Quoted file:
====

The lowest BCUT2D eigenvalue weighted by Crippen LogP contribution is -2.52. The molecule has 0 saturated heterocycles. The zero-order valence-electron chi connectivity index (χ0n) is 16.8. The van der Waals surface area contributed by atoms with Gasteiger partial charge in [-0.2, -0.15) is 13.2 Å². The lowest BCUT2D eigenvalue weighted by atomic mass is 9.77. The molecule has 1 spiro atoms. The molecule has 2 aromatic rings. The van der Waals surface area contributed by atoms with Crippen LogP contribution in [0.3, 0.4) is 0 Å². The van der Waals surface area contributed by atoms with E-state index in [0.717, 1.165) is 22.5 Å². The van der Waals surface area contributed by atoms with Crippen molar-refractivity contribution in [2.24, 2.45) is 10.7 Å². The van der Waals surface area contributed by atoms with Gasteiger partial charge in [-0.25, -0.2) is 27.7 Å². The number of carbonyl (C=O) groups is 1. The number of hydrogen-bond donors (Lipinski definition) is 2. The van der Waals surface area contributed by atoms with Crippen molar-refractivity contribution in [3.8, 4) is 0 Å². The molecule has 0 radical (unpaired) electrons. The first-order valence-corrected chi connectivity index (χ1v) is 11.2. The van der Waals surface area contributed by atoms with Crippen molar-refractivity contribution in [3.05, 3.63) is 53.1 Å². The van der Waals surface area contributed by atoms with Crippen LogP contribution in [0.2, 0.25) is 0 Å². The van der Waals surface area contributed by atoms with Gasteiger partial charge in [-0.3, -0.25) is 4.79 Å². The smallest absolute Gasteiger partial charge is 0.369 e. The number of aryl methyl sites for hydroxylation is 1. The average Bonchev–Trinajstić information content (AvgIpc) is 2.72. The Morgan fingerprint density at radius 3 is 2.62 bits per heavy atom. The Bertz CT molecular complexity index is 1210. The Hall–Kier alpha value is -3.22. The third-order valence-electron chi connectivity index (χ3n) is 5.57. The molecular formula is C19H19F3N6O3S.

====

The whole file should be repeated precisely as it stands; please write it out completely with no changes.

The lowest BCUT2D eigenvalue weighted by Crippen LogP contribution is -2.52. The molecule has 0 saturated heterocycles. The zero-order valence-electron chi connectivity index (χ0n) is 16.8. The van der Waals surface area contributed by atoms with Gasteiger partial charge in [-0.2, -0.15) is 13.2 Å². The lowest BCUT2D eigenvalue weighted by atomic mass is 9.77. The molecule has 1 spiro atoms. The molecule has 2 aromatic rings. The van der Waals surface area contributed by atoms with Crippen LogP contribution in [0.3, 0.4) is 0 Å². The van der Waals surface area contributed by atoms with E-state index in [0.717, 1.165) is 22.5 Å². The van der Waals surface area contributed by atoms with Crippen molar-refractivity contribution in [2.24, 2.45) is 10.7 Å². The van der Waals surface area contributed by atoms with Gasteiger partial charge in [-0.25, -0.2) is 27.7 Å². The number of carbonyl (C=O) groups is 1. The number of hydrogen-bond donors (Lipinski definition) is 2. The van der Waals surface area contributed by atoms with Crippen molar-refractivity contribution in [3.8, 4) is 0 Å². The molecule has 0 radical (unpaired) electrons. The first-order valence-corrected chi connectivity index (χ1v) is 11.2. The van der Waals surface area contributed by atoms with Crippen molar-refractivity contribution in [3.05, 3.63) is 53.1 Å². The van der Waals surface area contributed by atoms with Crippen LogP contribution in [0.2, 0.25) is 0 Å². The van der Waals surface area contributed by atoms with Gasteiger partial charge in [-0.3, -0.25) is 4.79 Å². The smallest absolute Gasteiger partial charge is 0.369 e. The number of aryl methyl sites for hydroxylation is 1. The average Bonchev–Trinajstić information content (AvgIpc) is 2.72. The Morgan fingerprint density at radius 3 is 2.62 bits per heavy atom. The Bertz CT molecular complexity index is 1210. The Hall–Kier alpha value is -3.22. The third-order valence-electron chi connectivity index (χ3n) is 5.57. The molecular formula is C19H19F3N6O3S.